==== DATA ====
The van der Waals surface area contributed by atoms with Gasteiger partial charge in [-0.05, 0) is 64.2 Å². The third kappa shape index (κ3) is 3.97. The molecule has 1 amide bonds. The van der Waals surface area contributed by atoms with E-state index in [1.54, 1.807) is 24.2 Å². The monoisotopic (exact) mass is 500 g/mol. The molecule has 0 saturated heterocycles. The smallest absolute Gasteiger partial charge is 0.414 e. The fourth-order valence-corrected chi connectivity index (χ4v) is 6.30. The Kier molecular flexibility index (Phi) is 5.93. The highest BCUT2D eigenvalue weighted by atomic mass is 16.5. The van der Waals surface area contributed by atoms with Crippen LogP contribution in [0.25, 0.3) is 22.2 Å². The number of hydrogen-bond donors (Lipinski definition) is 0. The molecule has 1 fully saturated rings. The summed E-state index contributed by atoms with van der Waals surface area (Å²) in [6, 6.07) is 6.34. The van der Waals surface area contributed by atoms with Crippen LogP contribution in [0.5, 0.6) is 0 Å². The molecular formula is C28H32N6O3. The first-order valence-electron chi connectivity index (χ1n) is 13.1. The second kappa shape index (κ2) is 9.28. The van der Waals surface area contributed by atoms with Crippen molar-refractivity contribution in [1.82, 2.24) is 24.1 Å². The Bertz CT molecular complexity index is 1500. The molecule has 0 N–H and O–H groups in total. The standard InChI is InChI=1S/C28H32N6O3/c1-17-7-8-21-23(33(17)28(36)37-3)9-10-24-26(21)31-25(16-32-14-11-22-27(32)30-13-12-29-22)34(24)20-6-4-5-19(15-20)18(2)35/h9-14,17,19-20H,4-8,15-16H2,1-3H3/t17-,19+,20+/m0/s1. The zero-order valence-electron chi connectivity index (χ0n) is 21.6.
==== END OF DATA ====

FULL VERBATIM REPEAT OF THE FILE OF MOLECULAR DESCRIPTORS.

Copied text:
The van der Waals surface area contributed by atoms with Gasteiger partial charge in [-0.05, 0) is 64.2 Å². The third kappa shape index (κ3) is 3.97. The molecule has 1 amide bonds. The van der Waals surface area contributed by atoms with E-state index in [1.54, 1.807) is 24.2 Å². The monoisotopic (exact) mass is 500 g/mol. The molecule has 0 saturated heterocycles. The smallest absolute Gasteiger partial charge is 0.414 e. The fourth-order valence-corrected chi connectivity index (χ4v) is 6.30. The Kier molecular flexibility index (Phi) is 5.93. The highest BCUT2D eigenvalue weighted by atomic mass is 16.5. The van der Waals surface area contributed by atoms with Crippen LogP contribution in [0.25, 0.3) is 22.2 Å². The number of hydrogen-bond donors (Lipinski definition) is 0. The molecule has 1 fully saturated rings. The summed E-state index contributed by atoms with van der Waals surface area (Å²) in [6, 6.07) is 6.34. The van der Waals surface area contributed by atoms with Crippen LogP contribution in [0.5, 0.6) is 0 Å². The molecular formula is C28H32N6O3. The first-order valence-electron chi connectivity index (χ1n) is 13.1. The second kappa shape index (κ2) is 9.28. The van der Waals surface area contributed by atoms with Crippen molar-refractivity contribution in [1.82, 2.24) is 24.1 Å². The Bertz CT molecular complexity index is 1500. The molecule has 0 N–H and O–H groups in total. The standard InChI is InChI=1S/C28H32N6O3/c1-17-7-8-21-23(33(17)28(36)37-3)9-10-24-26(21)31-25(16-32-14-11-22-27(32)30-13-12-29-22)34(24)20-6-4-5-19(15-20)18(2)35/h9-14,17,19-20H,4-8,15-16H2,1-3H3/t17-,19+,20+/m0/s1. The zero-order valence-electron chi connectivity index (χ0n) is 21.6.